May 25, 2024

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Prince Harry plays volleyball while visiting Nigeria with Meghan

Prince Harry plays volleyball while visiting Nigeria with Meghan

  • By Simi Golauso, in Abuja and Natasha Brisky
  • BBC News

Image source, Euphuma gift

Comment on the photo, Harry and Meghan were given scarves in Nigerian colors before watching a volleyball match

The second day of the Duke and Duchess of Sussex's visit to Nigeria began with a game of sitting volleyball.

In Abuja, the pair spent time with Team Nigeria Unconquered, the country's Invictus Games team.

Harry and Meghan are scheduled to speak at a reception hosted by the Chief of Defense Staff of the Nigerian Army.

The Duchess will later co-host a Women in Leadership event with Dr Ngozi Okonjo-Iweala, Director-General of the World Trade Organisation.

After arriving at the Armed Forces Officers' Hall and being presented with green and white Nigeria sashes, Harry and Meghan watched a seated volleyball match, before inviting Harry to play for the team.

The Duke participated in a few rounds of the game, which was played by “Team Harry” and “Team CDS” – a reference to the military chief of defense staff who was behind the couple's visit to Nigeria.

The other players were army veterans, most of whom were wounded in the battle against the country's Islamist insurgency.

Among the Duke's team was former Nigerian soldier peacemaker Azewegbulam, who lost his leg in the fight against Boko Haram. He became the first African to win a gold medal at the Invictus Games in Germany last year.

Image source, BBC/Kayla Hermansen

Last year, Nigeria became the first African country to participate in the Invictus Games, a sports competition for wounded military personnel and veterans, which Prince Harry co-founded in 2014.

On the first day of the mini-tour on Friday, Harry spoke of the joy the Nigerian team brought to the matches in Dusseldorf, Germany.

The charity Nigeria Unconquered, which will make the Nigerian team for next year's Invictus Games in Canada, is helping wounded, sick and injured service members “find new purpose” through sport.

On Saturday, Meghan received a bouquet of roses from six-year-old Royalty Oger, daughter of Nigeria Unconquered founder, Bobby Oger. The Duchess was touched by the gesture, and offered the royalty one of the roses to keep.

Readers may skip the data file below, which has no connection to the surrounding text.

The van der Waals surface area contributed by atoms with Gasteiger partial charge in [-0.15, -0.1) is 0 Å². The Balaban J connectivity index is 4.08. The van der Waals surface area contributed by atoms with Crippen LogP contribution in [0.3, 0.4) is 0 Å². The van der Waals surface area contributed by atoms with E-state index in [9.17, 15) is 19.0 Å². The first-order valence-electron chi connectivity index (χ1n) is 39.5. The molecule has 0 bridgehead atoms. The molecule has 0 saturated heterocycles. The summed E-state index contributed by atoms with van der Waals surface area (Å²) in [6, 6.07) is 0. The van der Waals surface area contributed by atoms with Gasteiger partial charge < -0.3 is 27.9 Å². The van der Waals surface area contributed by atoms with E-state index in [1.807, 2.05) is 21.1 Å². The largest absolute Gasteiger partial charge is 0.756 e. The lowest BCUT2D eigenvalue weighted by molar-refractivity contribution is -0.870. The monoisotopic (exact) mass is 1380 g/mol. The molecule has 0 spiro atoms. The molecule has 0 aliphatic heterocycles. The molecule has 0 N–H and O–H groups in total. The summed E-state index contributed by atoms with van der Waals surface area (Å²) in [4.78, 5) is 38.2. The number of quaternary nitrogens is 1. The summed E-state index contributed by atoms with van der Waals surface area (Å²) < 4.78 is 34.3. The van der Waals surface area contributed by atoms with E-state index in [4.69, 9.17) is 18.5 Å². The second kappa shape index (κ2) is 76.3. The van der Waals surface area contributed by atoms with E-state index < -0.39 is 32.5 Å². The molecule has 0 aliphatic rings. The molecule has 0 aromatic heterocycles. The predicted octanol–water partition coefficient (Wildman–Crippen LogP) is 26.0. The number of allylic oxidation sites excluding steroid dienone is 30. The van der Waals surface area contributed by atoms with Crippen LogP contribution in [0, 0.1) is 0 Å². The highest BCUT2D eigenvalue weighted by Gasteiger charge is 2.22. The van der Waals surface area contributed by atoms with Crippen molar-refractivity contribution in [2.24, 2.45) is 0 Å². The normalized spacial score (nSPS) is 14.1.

Image source, BBC/Semi Golauso

Comment on the photo, Royalty Oger, 6, presented flowers to the Duchess of Sussex

After the volleyball match, the Duke and Duchess attended a reception that included performances by drummers and traditional dancers as well as remarks from various officials.

Dr Abike Dabiri-Erewa, chair of the Nigerians in Diaspora Committee, expressed her delight at the Duchess's Nigerian heritage, telling Meghan that she was too beautiful to be Nigerian.

She presented Meghan and Harry with an outfit made of aso oke, a hand-woven fabric from southwestern Nigeria.

In a letter, Harry shared a story from his trip to the military rehabilitation center in Kaduna on Friday, where he met 50 injured service members who were in hospital.

He added: “They knew that their lives were not defined by the injuries of their past – that is what Invictus is about and that is what your new position will be about.”

The audience was shown a video of a 3D rendering of the “state-of-the-art” Invictus Center that the Invictus Center authorities hope to build in Abuja soon.

Image source, BBC/Kayla Hermansen

Comment on the photo, Prince Harry addresses the military at a private reception

Before arriving in Nigeria, Prince Harry visited London as part of the 10th anniversary celebrations of the Invictus Games, and attended a mass of thanksgiving at St Paul's Cathedral.

Meanwhile, the king, who is still being treated for cancer, met members of the public at a ceremony in the gardens of Buckingham Palace just over two miles away.

A spokesman for the Duke confirmed that he would not be seeing his father during his time in the UK due to the King's “full programme”, but he “hopes to see him soon”.

Harry last visited the UK in February to visit the King shortly after he was diagnosed with cancer.